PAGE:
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A Tale of Two Races

For the sailors living downtown and in Douglas, the day started early with cruise ships coming in to port starting at 4am, sounding their horns every five minutes as they passed through the dense fog that filled Gastineau Channel on Saturday morning. The weather forecast showed a storm blowing in that evening, with gale-force winds and heavy seas building in Admiralty Cove, which is not a very well protected anchorage. With memories of more than one boat dragging anchor in Admiralty Cove earlier this summer, it was decided at the pre-race Skipper’s Meeting to forego the evening fellowship and race back the same day.

Visibility was low as Loa’a Nalu, Haiku, Optiminium, and Cetus motored out to the Marmion Island start of Leg One. Boats struggled to find and then stay within view of Loa’a Nalu, serving as Committee Boat, and at a half-mile from the day mark, no one could actually see the other end of the start line. Eight to ten knots of breeze was enough for a strong start and Haiku was quickly in front on an upwind tack. Wary of the low visibility, even with GPS, Haiku, Optiminium, and Loa’a Nalu all gave Marmion a wide berth, staying well clear of the point before all quickly setting their spinnakers. With Loa’a Nalu and Optiminium both flying their asymmetrical spinnakers, Haiku’s symmetrical allowed her to point more downwind as they all rounded Douglas, building a lead that she would not relinquish that morning. Cetus stayed much closer inland, and without a spinnaker in her sail inventory, was unable to keep up with the rest of the fleet for very long.

The fog was left behind as the boats rounded Douglas revealing a high overcast with scattered sucker-holes. Winds stayed fairly consistent, blowing upwards of 15 knots as the boats made the long, downwind run. Haiku was the first across the finish line, bearing 280 degrees to Skull Island. Doing a rough calculation of the ratings, Haiku hung out on the finish line and as Optiminium crossed less than 12 minutes later, they knew it would be close on corrected time. Loa’a Nalu would cross within the next half hour, and all three dropped their headsails, toodling around while they ate lunch, fished, enjoyed the day, and waited for Cetus to finish.

Cetus crossed the finish line around 3pm, and opted not to join the race back, anchoring up in Admiralty Cove for a few hours while they cooked dinner. Loa’a Nalu generously volunteered to act as Committee Boat again for the start of Leg Two, which began on the same line the boats had just finished across. The skippers all agreed to waive the normal 9pm finish cut-off due to starting so late in the day, but with winds blowing up over 15 knots and forecast to build the rest of the evening, no one expected that late a finish.

The horn blew at 3:20pm with Haiku, Optiminium, and Loa’a Nalu all on a starboard tack towards Douglas. Optiminium tacked back early towards Point Young and were lifted up along the shore and into a slight lead before the wind began to lighten significantly. Around 5pm, the S/V Silver Moon hailed the sail boats off the backside of Douglas. She had been motoring out to join the fleet at Admiralty Cove for the evening festivities and missed the notification on SEAS Facebook page about the last minute change of plans, but fortunately noticed several boats sailing in the opposite direction.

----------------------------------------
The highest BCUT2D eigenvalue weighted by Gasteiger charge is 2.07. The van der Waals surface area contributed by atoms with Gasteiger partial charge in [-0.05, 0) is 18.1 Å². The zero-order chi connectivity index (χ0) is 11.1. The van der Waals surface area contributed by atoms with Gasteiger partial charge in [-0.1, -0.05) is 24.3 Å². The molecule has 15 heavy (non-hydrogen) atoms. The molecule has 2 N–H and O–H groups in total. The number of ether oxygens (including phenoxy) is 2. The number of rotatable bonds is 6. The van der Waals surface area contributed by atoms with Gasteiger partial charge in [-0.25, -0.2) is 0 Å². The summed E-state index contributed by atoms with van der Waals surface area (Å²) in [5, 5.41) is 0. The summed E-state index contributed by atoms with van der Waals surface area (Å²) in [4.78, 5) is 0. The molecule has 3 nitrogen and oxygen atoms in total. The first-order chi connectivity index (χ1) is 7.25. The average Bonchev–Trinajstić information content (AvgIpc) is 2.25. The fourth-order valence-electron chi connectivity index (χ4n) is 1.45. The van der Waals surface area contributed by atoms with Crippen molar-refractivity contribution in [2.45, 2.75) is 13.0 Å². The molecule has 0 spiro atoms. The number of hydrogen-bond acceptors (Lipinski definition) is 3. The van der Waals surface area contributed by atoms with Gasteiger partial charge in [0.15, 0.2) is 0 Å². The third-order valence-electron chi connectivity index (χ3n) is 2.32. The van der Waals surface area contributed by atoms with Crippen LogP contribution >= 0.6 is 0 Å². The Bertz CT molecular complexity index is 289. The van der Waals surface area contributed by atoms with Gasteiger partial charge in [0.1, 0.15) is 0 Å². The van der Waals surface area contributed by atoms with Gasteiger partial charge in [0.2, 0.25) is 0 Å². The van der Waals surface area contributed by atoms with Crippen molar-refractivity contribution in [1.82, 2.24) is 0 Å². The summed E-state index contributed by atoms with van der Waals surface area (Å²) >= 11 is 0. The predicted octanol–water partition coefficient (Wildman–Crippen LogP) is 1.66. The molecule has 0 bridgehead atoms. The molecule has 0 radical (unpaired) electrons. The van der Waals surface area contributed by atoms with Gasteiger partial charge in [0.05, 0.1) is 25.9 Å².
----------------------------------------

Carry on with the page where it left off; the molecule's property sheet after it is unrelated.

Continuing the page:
Not yet halfway home when the drifting began, along with a steady rain, and with no sign of the wind picking up any time soon, Loa’a Nalu turned on her motor and headed back to town. Optiminium and Haiku took turns catching enough air to overcome the current and actually move forward, trading first place numerous times over the course of several hours. Over five miles from the finish, staring at the GPS and willing the numbers to move them forward, some back-of-the-napkin math on Haiku determined that each hundredth of a nautical mile that slowly ticked by meant they had moved about two boat-lengths closer to home.

Around 8:30pm, with dusk closing in, Haiku caught enough breeze to give hope that the day would not end in a DNF. Within about a mile she caught winds gusting upwards of 15 knots and quickly cruised ahead. Losing sight of each other in the closing darkness, even with running lights on, Haiku and Optiminium were left wondering where the other was. The wind was ever-changing direction as Haiku cleared Douglas and it took several tacks to make Tantallon Point, at which time the winds started to lighten again and the seas filled in with one to two foot chop, making it difficult to make any headway. Meanwhile, Optiminium caught the wind about a half hour behind Haiku and began making progress before hitting the same low winds and chop. A favorable current keeping both boats moving forward while numerous power boats cruised by in the dark. The sound of creaking lines caused Haiku’s crew to look behind them and realize that Optiminium had all but caught back up.

As both boats rounded Douglas, Haiku maintaining her lead, Cetus motored past on her way home, surprised to see the race was still on, and paused to watch some of the action, as it were. The waves became less problematic as the boats turned down the channel, finally within sight of the finish. A slight breeze picked up that was just enough to keep them moving in the right direction with Haiku taking line honors just fifteen minutes ahead of Optiminium, though with such a long race time she would correct into first place. It would be midnight before the boats would make it back to their harbor slips and their crews would wearily make their ways home, happy to at least sleep in their own beds.

While the storm did not blow in as early as predicted, Sunday morning saw a deluge of rain blowing in sheets across Juneau, with whitecaps on the Channel that made everyone happy to not be out on a sailboat, beating upwind into the weather.